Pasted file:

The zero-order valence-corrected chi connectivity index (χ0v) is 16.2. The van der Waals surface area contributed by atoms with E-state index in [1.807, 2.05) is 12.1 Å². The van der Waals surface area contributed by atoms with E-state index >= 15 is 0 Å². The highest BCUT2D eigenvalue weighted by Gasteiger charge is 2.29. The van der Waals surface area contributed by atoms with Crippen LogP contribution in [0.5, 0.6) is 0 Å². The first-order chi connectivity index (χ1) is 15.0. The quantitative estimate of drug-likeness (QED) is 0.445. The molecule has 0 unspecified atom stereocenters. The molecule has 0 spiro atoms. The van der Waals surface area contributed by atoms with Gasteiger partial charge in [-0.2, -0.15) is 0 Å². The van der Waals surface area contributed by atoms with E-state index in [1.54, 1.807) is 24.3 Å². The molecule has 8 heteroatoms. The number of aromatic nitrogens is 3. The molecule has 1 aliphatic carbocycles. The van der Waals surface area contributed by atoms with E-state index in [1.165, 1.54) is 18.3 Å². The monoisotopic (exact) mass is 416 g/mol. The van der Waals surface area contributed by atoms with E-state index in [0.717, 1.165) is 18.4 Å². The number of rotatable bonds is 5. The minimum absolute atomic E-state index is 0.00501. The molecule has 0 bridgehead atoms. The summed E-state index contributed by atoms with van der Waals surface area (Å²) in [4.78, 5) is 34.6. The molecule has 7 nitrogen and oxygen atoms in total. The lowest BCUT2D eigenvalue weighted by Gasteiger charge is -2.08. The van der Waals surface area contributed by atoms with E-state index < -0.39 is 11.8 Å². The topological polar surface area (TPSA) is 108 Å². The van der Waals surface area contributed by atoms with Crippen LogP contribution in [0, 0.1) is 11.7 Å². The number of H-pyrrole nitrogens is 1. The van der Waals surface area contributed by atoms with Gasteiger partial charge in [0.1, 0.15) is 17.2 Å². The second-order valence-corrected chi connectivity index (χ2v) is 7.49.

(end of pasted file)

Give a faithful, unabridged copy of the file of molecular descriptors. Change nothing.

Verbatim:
The zero-order valence-corrected chi connectivity index (χ0v) is 16.2. The van der Waals surface area contributed by atoms with E-state index in [1.807, 2.05) is 12.1 Å². The van der Waals surface area contributed by atoms with E-state index >= 15 is 0 Å². The highest BCUT2D eigenvalue weighted by Gasteiger charge is 2.29. The van der Waals surface area contributed by atoms with Crippen LogP contribution in [0.5, 0.6) is 0 Å². The first-order chi connectivity index (χ1) is 15.0. The quantitative estimate of drug-likeness (QED) is 0.445. The molecule has 0 unspecified atom stereocenters. The molecule has 0 spiro atoms. The van der Waals surface area contributed by atoms with Gasteiger partial charge in [-0.2, -0.15) is 0 Å². The van der Waals surface area contributed by atoms with E-state index in [1.54, 1.807) is 24.3 Å². The molecule has 8 heteroatoms. The number of aromatic nitrogens is 3. The molecule has 1 aliphatic carbocycles. The van der Waals surface area contributed by atoms with E-state index in [1.165, 1.54) is 18.3 Å². The monoisotopic (exact) mass is 416 g/mol. The van der Waals surface area contributed by atoms with E-state index in [0.717, 1.165) is 18.4 Å². The number of rotatable bonds is 5. The minimum absolute atomic E-state index is 0.00501. The molecule has 0 bridgehead atoms. The summed E-state index contributed by atoms with van der Waals surface area (Å²) in [4.78, 5) is 34.6. The molecule has 7 nitrogen and oxygen atoms in total. The lowest BCUT2D eigenvalue weighted by Gasteiger charge is -2.08. The van der Waals surface area contributed by atoms with E-state index < -0.39 is 11.8 Å². The topological polar surface area (TPSA) is 108 Å². The van der Waals surface area contributed by atoms with Crippen LogP contribution in [0, 0.1) is 11.7 Å². The number of H-pyrrole nitrogens is 1. The van der Waals surface area contributed by atoms with Gasteiger partial charge in [0.1, 0.15) is 17.2 Å². The second-order valence-corrected chi connectivity index (χ2v) is 7.49.